Trump summoned his most fanatical supporters to the capital for January 6 with a call for a day that "will be wild!" Trump organized his fanatics on January 6 into a massive mob and directed them to the capitol. Trump actually planned to lead his supporters when they marched on the capitol. Trump angrily urged his supporters (that day, in particular) to "fight like hell!" When Trump's fanatics did literally fight like hell (at the capitol) Trump did nothing to stop them. The mob that Trump expressly and openly summoned, organized and directed openly and violently attacked the capitol in broad daylight with Trump watching, specifically, to extend Trump's occupation of the Office of the President and to prevent the actual president from executing the duties of the Office of the President. The mere fact things did not turn out as bad as they could have should not protect Trump from the conclusion that he "engaged in insurrection or rebellion against the" U.S. or gave "aid or comfort to the enemies thereof." Protecting Trump now will only endanger the U.S. more later. That is the so-called precedent we should be concerned with setting.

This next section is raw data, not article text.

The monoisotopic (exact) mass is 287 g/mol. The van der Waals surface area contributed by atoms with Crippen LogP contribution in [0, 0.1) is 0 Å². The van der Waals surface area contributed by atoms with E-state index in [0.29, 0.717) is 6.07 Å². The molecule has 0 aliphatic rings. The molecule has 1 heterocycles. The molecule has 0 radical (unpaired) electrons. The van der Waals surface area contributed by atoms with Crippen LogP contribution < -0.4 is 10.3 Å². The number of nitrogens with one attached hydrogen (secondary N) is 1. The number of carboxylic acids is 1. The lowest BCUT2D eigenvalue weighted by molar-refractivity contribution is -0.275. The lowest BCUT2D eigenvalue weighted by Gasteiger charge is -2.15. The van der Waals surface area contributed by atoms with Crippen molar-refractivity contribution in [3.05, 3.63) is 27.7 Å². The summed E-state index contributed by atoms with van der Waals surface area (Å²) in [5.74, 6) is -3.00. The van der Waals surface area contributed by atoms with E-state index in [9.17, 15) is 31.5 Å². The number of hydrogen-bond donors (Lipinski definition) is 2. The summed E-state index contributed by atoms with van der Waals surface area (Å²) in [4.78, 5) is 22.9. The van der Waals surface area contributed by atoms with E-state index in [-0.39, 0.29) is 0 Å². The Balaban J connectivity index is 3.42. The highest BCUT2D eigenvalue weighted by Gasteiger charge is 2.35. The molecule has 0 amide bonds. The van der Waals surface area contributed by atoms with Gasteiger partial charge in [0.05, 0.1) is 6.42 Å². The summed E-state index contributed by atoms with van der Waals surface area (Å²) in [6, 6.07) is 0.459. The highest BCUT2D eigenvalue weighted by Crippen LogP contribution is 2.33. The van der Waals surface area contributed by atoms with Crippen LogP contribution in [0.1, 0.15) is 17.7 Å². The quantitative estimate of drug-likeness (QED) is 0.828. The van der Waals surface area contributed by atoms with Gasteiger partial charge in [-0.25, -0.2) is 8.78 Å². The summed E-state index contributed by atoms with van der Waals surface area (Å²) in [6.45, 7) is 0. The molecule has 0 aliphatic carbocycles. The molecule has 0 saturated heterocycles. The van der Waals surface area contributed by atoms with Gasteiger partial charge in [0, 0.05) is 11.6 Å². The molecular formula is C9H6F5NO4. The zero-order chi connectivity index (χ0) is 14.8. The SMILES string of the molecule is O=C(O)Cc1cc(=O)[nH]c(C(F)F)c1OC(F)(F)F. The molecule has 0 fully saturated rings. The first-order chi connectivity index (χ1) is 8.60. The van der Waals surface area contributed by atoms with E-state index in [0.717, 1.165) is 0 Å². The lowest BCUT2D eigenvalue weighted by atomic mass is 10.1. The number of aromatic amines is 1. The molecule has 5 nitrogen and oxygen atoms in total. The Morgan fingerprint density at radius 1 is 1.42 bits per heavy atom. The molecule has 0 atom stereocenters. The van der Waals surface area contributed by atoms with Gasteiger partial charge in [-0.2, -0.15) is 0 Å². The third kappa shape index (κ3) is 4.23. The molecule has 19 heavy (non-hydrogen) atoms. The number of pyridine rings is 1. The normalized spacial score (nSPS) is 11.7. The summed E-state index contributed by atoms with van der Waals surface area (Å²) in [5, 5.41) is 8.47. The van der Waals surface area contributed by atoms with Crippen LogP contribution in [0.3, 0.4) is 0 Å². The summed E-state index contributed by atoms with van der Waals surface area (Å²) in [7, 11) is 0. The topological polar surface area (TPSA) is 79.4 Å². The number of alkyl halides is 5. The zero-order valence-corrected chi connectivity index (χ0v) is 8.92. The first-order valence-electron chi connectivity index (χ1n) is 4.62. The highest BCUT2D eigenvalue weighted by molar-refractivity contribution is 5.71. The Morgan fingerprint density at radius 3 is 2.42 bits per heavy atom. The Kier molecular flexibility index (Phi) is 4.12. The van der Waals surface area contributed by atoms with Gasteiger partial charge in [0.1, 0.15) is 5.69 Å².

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It’s well worth keeping in mind that “insurrection” is far from the only disqualifying action addressed by the Fourteenth Amendment. Trump must be disqualified if he “engaged in insurrection or rebellion against the” United States or gave “aid or comfort to the enemies thereof.” The plain language of the Fourteenth Amendment makes abundantly clear that it’s egregiously myopic to see the circumstances of the Civil War as controlling on (or even particularly relevant to) the understanding of what actions might require the disqualification of a former president. To identify actions that might require the disqualification of a former president, we should and must consider what the Framers of the original Constitution wrote and how they construed it.